I’ve occasionally had a “What I’m Reading” post, where I share links to articles that I’ve enjoyed that don’t necessarily merit a whole blog post.
Today is about “What I’m Listening To” — podcasts that I’ve heard and want to share (beyond the episodes I have created for my own podcast series, which will be on a bit of a hiatus through the end of the year, probably).
Washington Post – Dr. Atul Gawande
The D.C. paper has a podcast series called “On Leadership.” I discovered it through their recent interview with Dr. Atul Gawande, one of my favorite authors (see past blog posts about him). In the episode, he’s discussing his new book Being Mortal: Medicine and What Matters in the End.
When asked about Ebola, he points out the everyday problems with infection control practices (as I wrote about here).
“…it has exposed the fact that we have two million people who pick up infections in American hospitals every year, mostly because we aren’t following the checklist for infection control.”
Another key question and answer:
Q. What other big management challenges do you see hospitals facing?
A. The key thing ends up being managing change, because we’re moving from an industry run by individuals and a fee-for-service kind of structure to organizations responsible for the health of populations. It’s a radical shift, and there’s a huge challenge around making the financing work.
The hospitals right now win by getting more emergency room visits, more admissions, more operations. Yet they know that the future is going to be the opposite. A lot of hospitals feel like they have one foot in the boat and the other foot on the dock. My own hospital, we’re about half and half. We have entire budgets for patients where you can organize to make much of their care outpatient; and the other half is fee-for-service, where somebody is still yelling at me, “You’re not doing enough operations, Atul!” That is the hardest leadership challenge I see for hospital leaders, and it’s part of why I’m not a hospital leader.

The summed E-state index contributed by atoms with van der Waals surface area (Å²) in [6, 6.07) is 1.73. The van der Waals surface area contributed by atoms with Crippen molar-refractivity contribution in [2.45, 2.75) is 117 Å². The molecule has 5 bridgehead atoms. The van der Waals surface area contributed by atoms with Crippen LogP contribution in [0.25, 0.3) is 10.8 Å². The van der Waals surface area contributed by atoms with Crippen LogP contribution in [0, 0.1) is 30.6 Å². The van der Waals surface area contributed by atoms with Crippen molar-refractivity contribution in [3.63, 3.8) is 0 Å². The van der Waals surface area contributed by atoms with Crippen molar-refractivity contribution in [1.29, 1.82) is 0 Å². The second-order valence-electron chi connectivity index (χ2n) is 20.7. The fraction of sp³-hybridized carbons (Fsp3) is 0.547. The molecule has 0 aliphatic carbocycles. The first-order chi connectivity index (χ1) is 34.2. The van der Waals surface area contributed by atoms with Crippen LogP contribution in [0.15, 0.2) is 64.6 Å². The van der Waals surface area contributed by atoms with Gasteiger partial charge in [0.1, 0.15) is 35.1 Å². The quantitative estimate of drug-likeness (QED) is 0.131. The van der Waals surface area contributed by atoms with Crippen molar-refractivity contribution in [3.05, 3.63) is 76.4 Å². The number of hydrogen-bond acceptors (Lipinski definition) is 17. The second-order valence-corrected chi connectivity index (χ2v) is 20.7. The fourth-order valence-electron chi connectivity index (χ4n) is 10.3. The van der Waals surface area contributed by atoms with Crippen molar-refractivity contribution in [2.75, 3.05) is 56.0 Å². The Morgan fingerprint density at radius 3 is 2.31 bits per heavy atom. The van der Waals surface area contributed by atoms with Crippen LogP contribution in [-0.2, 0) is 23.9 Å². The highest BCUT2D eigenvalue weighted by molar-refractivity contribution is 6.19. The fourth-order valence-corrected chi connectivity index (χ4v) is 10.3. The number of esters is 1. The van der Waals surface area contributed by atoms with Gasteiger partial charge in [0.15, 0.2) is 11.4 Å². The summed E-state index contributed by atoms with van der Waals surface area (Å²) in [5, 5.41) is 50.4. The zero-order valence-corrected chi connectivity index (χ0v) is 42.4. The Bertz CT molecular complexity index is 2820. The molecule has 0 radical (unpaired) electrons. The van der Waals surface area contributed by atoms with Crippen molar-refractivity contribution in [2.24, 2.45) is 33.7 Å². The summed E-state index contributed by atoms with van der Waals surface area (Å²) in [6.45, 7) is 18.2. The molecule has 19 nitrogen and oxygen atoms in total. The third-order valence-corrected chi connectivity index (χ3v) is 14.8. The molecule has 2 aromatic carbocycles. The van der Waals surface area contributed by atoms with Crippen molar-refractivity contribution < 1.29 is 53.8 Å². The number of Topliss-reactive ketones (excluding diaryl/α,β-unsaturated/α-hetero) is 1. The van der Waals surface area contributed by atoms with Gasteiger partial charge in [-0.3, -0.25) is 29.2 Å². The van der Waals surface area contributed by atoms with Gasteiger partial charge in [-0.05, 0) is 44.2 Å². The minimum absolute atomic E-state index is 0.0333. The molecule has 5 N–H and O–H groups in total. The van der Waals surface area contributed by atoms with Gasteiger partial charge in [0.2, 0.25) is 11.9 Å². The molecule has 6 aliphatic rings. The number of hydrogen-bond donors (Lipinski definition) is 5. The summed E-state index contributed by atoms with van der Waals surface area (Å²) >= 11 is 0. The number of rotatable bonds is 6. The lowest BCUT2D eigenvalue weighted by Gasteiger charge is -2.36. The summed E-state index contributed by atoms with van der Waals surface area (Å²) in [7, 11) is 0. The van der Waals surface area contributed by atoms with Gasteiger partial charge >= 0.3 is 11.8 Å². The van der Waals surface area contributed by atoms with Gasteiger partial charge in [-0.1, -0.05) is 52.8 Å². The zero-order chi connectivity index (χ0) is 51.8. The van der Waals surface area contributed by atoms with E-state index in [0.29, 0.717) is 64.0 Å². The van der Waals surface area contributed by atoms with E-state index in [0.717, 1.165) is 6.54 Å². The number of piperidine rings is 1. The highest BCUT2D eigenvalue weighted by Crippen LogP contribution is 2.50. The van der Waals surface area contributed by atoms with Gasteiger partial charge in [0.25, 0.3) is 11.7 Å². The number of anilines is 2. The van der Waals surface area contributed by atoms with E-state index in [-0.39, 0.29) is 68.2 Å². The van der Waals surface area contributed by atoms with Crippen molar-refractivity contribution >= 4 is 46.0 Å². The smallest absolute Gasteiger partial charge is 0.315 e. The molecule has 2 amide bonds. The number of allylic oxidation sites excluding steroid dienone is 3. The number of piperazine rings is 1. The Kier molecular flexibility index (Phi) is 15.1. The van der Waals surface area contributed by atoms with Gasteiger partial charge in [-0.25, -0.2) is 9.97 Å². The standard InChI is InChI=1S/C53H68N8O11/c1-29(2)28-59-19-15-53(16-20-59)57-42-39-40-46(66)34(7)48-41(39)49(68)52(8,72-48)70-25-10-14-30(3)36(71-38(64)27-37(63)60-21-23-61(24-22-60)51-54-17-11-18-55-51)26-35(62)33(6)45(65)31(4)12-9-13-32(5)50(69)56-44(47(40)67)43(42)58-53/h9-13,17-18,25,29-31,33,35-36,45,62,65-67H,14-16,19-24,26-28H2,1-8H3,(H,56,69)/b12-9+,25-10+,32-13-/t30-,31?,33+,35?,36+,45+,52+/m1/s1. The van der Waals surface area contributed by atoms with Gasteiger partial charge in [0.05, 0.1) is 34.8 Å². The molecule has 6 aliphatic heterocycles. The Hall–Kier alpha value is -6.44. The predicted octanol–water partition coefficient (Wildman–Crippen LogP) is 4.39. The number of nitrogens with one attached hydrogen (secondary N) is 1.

Gawande points out something that I’ve seen and heard about a lot in my nine years in healthcare – the lack of management training or education that’s given to clinicians. And that holds everybody back. Gawande also talks about the need for coaching and other insightful points in the podcast.
Gemba Academy Podcast – Jeff Miller of Toyota
I’ve been a guest on my friend Ron Pereira’s relatively new podcast series. On Sunday, I went for a walk and listened to a recent episode with Jeff Miller of Toyota Financial Services.
In their discussion, Jeff talks about the application of Lean and Kaizen principles in areas of Toyota outside of the factory floor and how today’s “best practice” can’t be something permanent that holds you back from more improvement.
Shmula Podcast – Eric Ries
My friend and fellow blogger Pete Abilla has also started a podcast series on his site Shmula.com. There’s only one episode in the feed at this writing, with Eric Ries, author of The Lean Startup. Pete has also released a text interview with Matt Long of the manufacturer Herman Miller as part of his series (that has included me).
Eric talks about his meeting with GE CEO Jeff Immelt and their “GE Fastworks” program. He also talks about the connections to classic PDCA thinking. They also delve into software and problem solving topics.
A key quote:
But we don’t allow ourselves ever to operate with no target, no hypothesis, and no plan. It’s much better to relentlessly and ferociously pursue a plan, even if it turns out to be wrong, because that will help you figure out what the right plan is.
Eric’s annual Lean Startup Conference is going to be in early December again. I don’t think I’ll be able to attend this year due to my work schedule, but I look forward to seeing the videos they will share.
What other podcasts do you like to listen to when walking, jogging, or commuting? Leave a comment below.
Thanks for reading! I’d love to hear your thoughts. Please scroll down to post a comment. Click here to receive posts via email. Learn more about Mark Graban’s speaking, writing, and consulting.